Let’s talk about S. 2155, “The Economic Growth, Regulatory Relief, and Consumer Protection Act” and the Veteran.
Buried deep (Section 309) in this bill (now law) are a couple of provisions that directly impact veterans with home loans (or veterans who will be getting home loans).
First, there’s a “Net Tangible Benefit Test” in which:
all of the fees and incurred costs are scheduled to be recouped on or before the date that is 36 months after the date of loan issuance
What does this mean?
Essentially, to refinance a VA loan, the total cost of the refinance must be less than or equal to the cost of the refinance over 36 months.
Is this a bad thing?
I submit that it is not. It protects the veteran from paying potentially extra dollars in fees. VA streamline refinances are often sold as “not having to pay anything up front to lower your payment!” This is true but there is a cost. That cost is added to the mortgage balance and reissued for 30 more years. This test imposes a test to make sure the veteran isn’t being taken advantage of in the form of higher fees.
Won’t this make it harder to refinance?
Potentially. However, it’s also going to put pressure on lenders to contain the VA refi costs.
The second provision address the minimum interest rate reduction:
in a case in which the original loan had a fixed rate mortgage interest rate and the refinanced loan will have a fixed rate mortgage interest rate, the refinanced loan has a mortgage interest rate that is not less than 50 basis points less than the previous loan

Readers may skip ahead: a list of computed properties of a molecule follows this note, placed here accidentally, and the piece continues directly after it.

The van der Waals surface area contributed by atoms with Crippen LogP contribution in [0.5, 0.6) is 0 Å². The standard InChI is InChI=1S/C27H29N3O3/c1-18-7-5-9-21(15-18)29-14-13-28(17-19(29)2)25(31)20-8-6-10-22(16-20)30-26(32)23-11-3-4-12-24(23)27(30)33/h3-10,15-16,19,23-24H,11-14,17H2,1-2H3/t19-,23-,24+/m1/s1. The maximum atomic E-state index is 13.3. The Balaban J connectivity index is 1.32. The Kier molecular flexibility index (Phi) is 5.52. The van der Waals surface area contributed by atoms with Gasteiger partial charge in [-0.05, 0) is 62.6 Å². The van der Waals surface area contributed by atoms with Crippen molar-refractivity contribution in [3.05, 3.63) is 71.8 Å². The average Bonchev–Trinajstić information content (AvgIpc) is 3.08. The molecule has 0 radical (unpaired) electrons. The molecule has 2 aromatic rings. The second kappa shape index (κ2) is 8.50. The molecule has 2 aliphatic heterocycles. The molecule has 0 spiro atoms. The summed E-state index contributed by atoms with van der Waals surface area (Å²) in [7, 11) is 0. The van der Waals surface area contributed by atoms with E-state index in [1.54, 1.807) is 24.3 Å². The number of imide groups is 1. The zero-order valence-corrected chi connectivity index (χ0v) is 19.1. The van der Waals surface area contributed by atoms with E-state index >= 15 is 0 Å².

In short, these means the new loan will need to be approximately .5% lower than the previous loan. As with the test above, this doesn’t necessarily harm the veteran.
There’s long been a mantra in real estate – a rule of thumb – that suggests “It’s good to refinance if you can drop the rate 1% or more.” As a rule of thumb, this is good advice (but always run the numbers). It seems this provision codifies this rule of thumb into law in the form of “A veteran may not refinance unless the new interest rate is .5% or lower.”
Taken together, these provisions essentially state:
A veteran may not refinance unless the new interest rate is .5% or lower and the fees for the refinance are recoupable inside thirty-six months.
In sum, I submit these provisions are likely going to have the effect of protecting the veteran from being sold a product that is high cost for marginal gain.
…and pay. This is an interesting and nuanced problem the DoD has moved to address. The core of it is that an allotment doesn’t have the same protections (apparently) that an ACH withdrawal from an account does. I support moves to increase protections from predatory businesses for our military members.